Get Your Washington D.C. Rap Sheet
Each office has different requirements. For more detailed information on how to get records, come to the Workers’ Rights Clinic – held every Wednesday from 6-9 p.m. at Bread for the City NW, 1525 7th St. NW (List begins at 5 p.m.), and one Monday per month from 3-6 p.m. at Bread for the City SE, 1640 Good Hope Rd. SE.
Pardons in the District of Columbia
According to District of Columbia Official Code § 1-307.6, the Mayor has pardon and respite authority in District of Columbia cases. Although the legislative history substantiates this, the Department of Justice interprets this power as a limited one that pertains to the violation of municipal ordinances. The Department of Justice has arrived at this interpretation because of its jurisdiction to prosecute the majority of the criminal cases occurring in the District of Columbia. Additionally, felons who seek pardons do so through the Department of Justice Office of the Pardon Attorney.
Petition for Pardon After Completion of Sentence
U.S. Department of Justice
Ban the Box Legislation
Other Free Legal Resources
Is a Criminal Record Keeping You Unemployed?
Employment Justice Center (2012)
The mission of the D.C. Employment Justice Center is to secure, protect and promote workplace justice in the D.C. metropolitan area.
Neighborhood Legal Services Program provides free civil legal services to low-income residents of the District of Columbia.
The Public Defenders Service for the District of Columbia provides and promotes quality legal representation to indigent adults and children facing a loss of liberty in the District of Columbia and thereby protects society’s interest in the fair administration of justice.
The Washington Legal Clinic for the Homeless helps anyone in the District of Columbia who is either homeless or at risk of becoming homeless and who needs legal assistance.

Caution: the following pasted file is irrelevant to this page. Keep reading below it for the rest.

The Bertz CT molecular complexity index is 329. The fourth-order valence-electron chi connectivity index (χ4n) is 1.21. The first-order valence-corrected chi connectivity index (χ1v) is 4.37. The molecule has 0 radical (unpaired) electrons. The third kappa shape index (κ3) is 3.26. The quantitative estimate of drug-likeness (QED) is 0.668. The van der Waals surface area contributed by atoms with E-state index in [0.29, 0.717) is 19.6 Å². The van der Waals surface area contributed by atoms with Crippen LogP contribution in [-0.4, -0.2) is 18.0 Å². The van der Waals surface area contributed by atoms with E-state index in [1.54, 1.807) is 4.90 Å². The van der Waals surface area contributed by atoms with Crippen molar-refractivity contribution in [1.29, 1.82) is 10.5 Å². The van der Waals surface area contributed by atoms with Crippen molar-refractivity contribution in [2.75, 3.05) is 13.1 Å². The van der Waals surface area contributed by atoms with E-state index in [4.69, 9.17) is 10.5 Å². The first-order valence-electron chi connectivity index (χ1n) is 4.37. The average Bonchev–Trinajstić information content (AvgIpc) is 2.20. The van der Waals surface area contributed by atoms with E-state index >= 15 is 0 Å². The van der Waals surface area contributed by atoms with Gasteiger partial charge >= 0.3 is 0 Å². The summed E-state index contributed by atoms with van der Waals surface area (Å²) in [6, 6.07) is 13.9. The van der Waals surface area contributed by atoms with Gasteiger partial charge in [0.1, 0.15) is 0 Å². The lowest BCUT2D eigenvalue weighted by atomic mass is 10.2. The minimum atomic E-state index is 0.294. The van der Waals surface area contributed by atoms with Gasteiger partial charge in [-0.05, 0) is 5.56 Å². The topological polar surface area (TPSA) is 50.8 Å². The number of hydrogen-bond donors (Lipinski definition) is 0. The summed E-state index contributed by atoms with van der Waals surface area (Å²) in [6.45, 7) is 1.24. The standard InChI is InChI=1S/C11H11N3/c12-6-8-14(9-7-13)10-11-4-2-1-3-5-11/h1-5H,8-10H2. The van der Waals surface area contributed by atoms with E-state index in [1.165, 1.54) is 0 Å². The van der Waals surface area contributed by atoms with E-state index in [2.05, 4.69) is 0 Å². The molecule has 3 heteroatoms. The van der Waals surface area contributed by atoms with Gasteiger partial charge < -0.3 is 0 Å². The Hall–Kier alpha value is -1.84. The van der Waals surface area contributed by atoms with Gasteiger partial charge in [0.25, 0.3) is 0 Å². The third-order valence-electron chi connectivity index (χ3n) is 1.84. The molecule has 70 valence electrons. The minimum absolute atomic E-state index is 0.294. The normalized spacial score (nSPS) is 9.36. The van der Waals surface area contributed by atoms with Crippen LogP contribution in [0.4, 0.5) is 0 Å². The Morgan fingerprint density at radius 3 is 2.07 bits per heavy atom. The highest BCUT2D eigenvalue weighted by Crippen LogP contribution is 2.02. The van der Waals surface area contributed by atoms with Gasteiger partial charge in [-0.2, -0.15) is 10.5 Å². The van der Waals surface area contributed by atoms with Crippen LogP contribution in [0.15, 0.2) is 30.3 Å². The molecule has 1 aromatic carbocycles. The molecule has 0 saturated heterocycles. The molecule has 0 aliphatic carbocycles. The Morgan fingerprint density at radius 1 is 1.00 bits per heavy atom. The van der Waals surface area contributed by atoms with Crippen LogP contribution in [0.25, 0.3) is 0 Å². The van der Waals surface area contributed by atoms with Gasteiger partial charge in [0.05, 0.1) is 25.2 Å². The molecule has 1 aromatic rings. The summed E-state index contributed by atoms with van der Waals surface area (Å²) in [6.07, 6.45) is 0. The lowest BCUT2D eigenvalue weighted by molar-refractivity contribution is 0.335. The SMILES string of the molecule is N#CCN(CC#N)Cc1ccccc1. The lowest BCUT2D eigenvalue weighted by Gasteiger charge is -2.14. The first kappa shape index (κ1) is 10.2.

Unlocking Employment Opportunity for Previously Incarcerated Persons in the District of Columbia
Council for Court Excellence (2011)
Youth Court of the District of Columbia provides first time nonviolent juvenile offenders the opportunity to make better choices, avoid a criminal record, and create a path to success.
U.S. v Hudson and Expungement in the District of Columbia
American University Law Review (1975)
The Mid-Atlantic Innocence Project is a non-profit organization dedicated to correcting and preventing the conviction of innocent people in the District of Columbia, Maryland, and Virginia.
Report on Racial Disparities in Arrests in the District of Columbia, 2009-2011 was prepared by the Washington Lawyers’ Committee for Civil Rights & Urban Affairs and published July, 2013.
The Collateral Consequences of Arrests and Convictions under D.C., Maryland, and Virginia Law
Washington Lawyers’ Committee for Civil Rights & Urban Affairs (2014)
Returning Citizens and Employment
The District of Columbia Office of Human Rights (OHR) is charged with enforcing the Fair Criminal Record Screening Amendment Act of 2014, which aims to prevent unlawful screening of a job applicant’s criminal background. OHR accepts and investigates complaints that allege violations of the law, and when violations are found, penalties can be imposed. All complaints must have occurred on or after the law’s effective date of December 17, 2014. The website includes links to resources for job applicants and employers.